Mexican Abductee Wins Right to Seek Damages

Appeals court sides with doctor kidnapped in 1990 on DEA orders and later acquitted.

See Decision

By Henry Weinstein
Times Staff Writer

June 4, 2003

A Guadalajara physician who was kidnapped from Mexico in a scheme orchestrated by Drug Enforcement Administration officials has the right to sue the U.S. government for damages, a sharply divided federal appeals court ruled Tuesday.

The U.S. 9th Circuit Court of Appeals in San Francisco held 6 to 5 that Dr. Humberto Alvarez Machain should get his day in court against the government stemming from his April 1990 abduction by a former Mexican police officer hired by a DEA operative.

The judges in the majority rejected arguments that the war on terrorism might be impeded.

Three months before he was kidnapped, Alvarez had been indicted in Los Angeles on charges that he was involved in the 1985 murder of DEA agent Enrique Camarena Salazar.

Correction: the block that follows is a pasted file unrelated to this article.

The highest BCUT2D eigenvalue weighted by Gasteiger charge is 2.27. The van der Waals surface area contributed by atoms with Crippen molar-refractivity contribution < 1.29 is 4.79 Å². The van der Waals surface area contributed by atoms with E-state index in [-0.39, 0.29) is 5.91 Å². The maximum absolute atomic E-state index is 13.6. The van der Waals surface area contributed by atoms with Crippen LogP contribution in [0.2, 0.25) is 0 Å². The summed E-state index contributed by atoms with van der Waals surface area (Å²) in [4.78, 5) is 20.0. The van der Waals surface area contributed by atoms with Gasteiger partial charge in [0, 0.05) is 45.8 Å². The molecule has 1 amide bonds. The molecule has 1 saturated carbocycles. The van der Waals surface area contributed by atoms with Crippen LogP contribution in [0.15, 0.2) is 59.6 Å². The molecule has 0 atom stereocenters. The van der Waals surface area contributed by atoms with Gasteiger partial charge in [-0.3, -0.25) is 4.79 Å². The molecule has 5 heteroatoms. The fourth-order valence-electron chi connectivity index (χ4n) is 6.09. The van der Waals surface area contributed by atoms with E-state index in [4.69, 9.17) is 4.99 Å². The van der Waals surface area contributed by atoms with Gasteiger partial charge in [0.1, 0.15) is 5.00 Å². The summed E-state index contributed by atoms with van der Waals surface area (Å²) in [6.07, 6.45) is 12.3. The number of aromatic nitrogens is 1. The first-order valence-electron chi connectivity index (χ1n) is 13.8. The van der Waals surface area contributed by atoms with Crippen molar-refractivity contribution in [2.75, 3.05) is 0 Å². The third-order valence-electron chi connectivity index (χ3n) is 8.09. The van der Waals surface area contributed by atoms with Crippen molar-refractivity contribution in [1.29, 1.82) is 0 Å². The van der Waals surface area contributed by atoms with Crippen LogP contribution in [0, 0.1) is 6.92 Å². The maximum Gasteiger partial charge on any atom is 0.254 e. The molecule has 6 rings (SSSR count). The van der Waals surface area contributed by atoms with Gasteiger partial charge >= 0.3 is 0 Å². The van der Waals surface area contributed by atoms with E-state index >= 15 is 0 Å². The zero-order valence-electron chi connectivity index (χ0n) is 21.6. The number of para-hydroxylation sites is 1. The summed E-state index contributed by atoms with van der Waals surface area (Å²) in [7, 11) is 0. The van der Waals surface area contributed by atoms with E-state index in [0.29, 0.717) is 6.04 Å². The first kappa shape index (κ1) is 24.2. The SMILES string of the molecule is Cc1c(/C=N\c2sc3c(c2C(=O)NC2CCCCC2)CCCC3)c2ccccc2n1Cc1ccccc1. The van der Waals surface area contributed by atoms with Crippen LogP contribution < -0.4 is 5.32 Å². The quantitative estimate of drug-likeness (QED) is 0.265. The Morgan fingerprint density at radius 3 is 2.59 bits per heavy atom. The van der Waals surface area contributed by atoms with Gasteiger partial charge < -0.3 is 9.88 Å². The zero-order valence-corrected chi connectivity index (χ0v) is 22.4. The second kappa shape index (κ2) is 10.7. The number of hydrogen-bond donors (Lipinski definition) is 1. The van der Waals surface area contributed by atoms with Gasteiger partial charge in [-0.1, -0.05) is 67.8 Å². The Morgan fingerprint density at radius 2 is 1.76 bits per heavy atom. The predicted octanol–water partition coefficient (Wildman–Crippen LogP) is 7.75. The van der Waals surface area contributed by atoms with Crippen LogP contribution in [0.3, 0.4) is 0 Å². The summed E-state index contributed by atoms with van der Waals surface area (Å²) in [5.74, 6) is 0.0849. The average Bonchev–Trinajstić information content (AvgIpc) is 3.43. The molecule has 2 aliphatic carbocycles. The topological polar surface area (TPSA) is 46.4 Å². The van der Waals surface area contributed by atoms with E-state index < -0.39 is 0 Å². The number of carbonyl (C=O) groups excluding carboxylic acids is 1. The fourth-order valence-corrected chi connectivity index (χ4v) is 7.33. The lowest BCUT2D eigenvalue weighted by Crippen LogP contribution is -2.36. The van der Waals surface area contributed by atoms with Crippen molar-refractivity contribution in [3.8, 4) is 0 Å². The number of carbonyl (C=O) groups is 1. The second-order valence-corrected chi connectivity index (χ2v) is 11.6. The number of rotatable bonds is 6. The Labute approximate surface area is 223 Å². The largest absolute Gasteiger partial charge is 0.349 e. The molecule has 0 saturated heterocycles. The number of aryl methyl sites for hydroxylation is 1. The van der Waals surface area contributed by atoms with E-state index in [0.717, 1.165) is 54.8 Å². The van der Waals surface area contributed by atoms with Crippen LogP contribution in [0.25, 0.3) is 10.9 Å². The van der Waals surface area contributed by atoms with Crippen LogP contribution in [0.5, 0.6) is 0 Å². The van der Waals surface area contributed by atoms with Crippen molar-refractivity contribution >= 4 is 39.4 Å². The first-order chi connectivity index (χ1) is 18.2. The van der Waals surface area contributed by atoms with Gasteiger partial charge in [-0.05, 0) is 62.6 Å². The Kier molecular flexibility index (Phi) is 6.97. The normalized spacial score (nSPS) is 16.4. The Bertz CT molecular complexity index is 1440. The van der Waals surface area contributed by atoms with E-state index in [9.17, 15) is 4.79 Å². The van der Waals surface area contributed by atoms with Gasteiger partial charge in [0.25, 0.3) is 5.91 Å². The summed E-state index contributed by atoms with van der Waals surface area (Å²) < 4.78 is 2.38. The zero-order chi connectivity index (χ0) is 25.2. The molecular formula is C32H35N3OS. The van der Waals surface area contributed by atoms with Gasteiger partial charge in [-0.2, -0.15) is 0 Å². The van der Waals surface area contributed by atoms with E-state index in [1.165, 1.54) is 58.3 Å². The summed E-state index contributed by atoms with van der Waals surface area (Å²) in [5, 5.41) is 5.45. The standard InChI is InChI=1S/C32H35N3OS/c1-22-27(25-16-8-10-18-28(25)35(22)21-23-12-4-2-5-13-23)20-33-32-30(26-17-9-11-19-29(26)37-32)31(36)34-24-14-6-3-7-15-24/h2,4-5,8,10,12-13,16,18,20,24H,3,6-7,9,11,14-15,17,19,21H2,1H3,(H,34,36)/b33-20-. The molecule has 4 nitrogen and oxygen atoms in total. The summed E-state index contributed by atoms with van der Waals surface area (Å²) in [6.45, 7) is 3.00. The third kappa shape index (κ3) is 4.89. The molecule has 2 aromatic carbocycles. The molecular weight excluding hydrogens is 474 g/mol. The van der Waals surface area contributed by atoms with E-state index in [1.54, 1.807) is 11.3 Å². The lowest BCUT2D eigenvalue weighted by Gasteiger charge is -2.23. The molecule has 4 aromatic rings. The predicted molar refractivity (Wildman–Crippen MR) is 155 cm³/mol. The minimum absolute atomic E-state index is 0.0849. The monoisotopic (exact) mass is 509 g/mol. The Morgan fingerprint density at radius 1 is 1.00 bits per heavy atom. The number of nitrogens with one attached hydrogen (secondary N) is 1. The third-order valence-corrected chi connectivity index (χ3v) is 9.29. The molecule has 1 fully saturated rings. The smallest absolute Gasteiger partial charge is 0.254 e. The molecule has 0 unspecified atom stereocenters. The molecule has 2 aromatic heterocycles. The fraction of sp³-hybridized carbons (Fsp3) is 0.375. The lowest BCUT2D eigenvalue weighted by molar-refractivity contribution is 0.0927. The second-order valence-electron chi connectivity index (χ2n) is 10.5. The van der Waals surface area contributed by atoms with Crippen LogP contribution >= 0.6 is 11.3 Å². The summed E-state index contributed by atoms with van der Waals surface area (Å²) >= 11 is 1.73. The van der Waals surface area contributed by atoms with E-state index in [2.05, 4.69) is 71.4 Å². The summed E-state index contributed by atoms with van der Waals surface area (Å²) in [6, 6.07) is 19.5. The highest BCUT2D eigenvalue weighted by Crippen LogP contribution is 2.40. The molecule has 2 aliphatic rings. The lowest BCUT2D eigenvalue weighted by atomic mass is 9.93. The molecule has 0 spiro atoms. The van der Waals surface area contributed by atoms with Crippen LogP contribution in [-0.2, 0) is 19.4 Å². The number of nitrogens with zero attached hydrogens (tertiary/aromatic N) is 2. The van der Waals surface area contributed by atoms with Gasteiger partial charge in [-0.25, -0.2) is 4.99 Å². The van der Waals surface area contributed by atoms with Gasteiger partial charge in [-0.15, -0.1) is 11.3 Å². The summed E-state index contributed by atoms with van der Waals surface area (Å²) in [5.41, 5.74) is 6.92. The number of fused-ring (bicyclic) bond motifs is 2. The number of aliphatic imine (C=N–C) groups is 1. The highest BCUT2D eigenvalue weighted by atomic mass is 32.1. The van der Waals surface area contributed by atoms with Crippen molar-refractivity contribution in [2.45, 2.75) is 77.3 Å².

His kidnapping precipitated an outcry from the Mexican government and several other nations, which said the DEA's actions violated international law. Eventually, Alvarez was acquitted and returned to Mexico.

His subsequent civil lawsuit has been pending for more than a decade and has been the subject of ferocious litigation.

The DEA had no authority to effect Alvarez's arrest and detention in Mexico, the court ruled Tuesday.

Judges emphasized that the kidnapping had been the idea of a Los Angeles DEA agent, Hector Berellez, and approved by his superiors, but the operation was not authorized by the attorney general or any other ranking Justice Department official.

Berellez and other Los Angeles-based DEA agents, using operatives in Mexico, orchestrated the kidnapping, dubbed "The Wild Geese," taken from the name of a 1978 commando movie starring Richard Burton .The agency paid $60,000 to several Mexicans, who abducted the doctor and brought him to El Paso and then to Los Angeles.